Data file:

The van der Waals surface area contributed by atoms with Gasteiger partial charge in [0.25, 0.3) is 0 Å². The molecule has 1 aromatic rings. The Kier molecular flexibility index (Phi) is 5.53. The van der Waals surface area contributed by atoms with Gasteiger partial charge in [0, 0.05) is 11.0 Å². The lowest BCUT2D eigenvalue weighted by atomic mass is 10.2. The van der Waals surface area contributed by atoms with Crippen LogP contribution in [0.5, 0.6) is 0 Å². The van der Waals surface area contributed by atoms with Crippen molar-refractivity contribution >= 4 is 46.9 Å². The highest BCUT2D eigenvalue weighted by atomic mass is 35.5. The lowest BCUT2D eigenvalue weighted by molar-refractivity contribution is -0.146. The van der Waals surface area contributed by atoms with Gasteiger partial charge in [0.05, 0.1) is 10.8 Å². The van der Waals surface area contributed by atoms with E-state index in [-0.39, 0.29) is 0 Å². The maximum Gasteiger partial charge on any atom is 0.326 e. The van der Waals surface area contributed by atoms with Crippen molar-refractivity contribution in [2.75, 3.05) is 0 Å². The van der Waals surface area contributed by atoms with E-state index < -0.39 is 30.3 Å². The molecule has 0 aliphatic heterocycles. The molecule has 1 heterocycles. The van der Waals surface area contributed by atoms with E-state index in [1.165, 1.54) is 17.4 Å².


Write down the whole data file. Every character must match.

The van der Waals surface area contributed by atoms with Gasteiger partial charge in [0.25, 0.3) is 0 Å². The molecule has 1 aromatic rings. The Kier molecular flexibility index (Phi) is 5.53. The van der Waals surface area contributed by atoms with Gasteiger partial charge in [0, 0.05) is 11.0 Å². The lowest BCUT2D eigenvalue weighted by atomic mass is 10.2. The van der Waals surface area contributed by atoms with Crippen LogP contribution in [0.5, 0.6) is 0 Å². The van der Waals surface area contributed by atoms with Crippen molar-refractivity contribution >= 4 is 46.9 Å². The highest BCUT2D eigenvalue weighted by atomic mass is 35.5. The lowest BCUT2D eigenvalue weighted by molar-refractivity contribution is -0.146. The van der Waals surface area contributed by atoms with Gasteiger partial charge in [0.05, 0.1) is 10.8 Å². The van der Waals surface area contributed by atoms with E-state index in [-0.39, 0.29) is 0 Å². The maximum Gasteiger partial charge on any atom is 0.326 e. The van der Waals surface area contributed by atoms with Crippen molar-refractivity contribution in [2.75, 3.05) is 0 Å². The van der Waals surface area contributed by atoms with E-state index < -0.39 is 30.3 Å². The molecule has 0 aliphatic heterocycles. The molecule has 1 heterocycles. The van der Waals surface area contributed by atoms with E-state index in [1.165, 1.54) is 17.4 Å².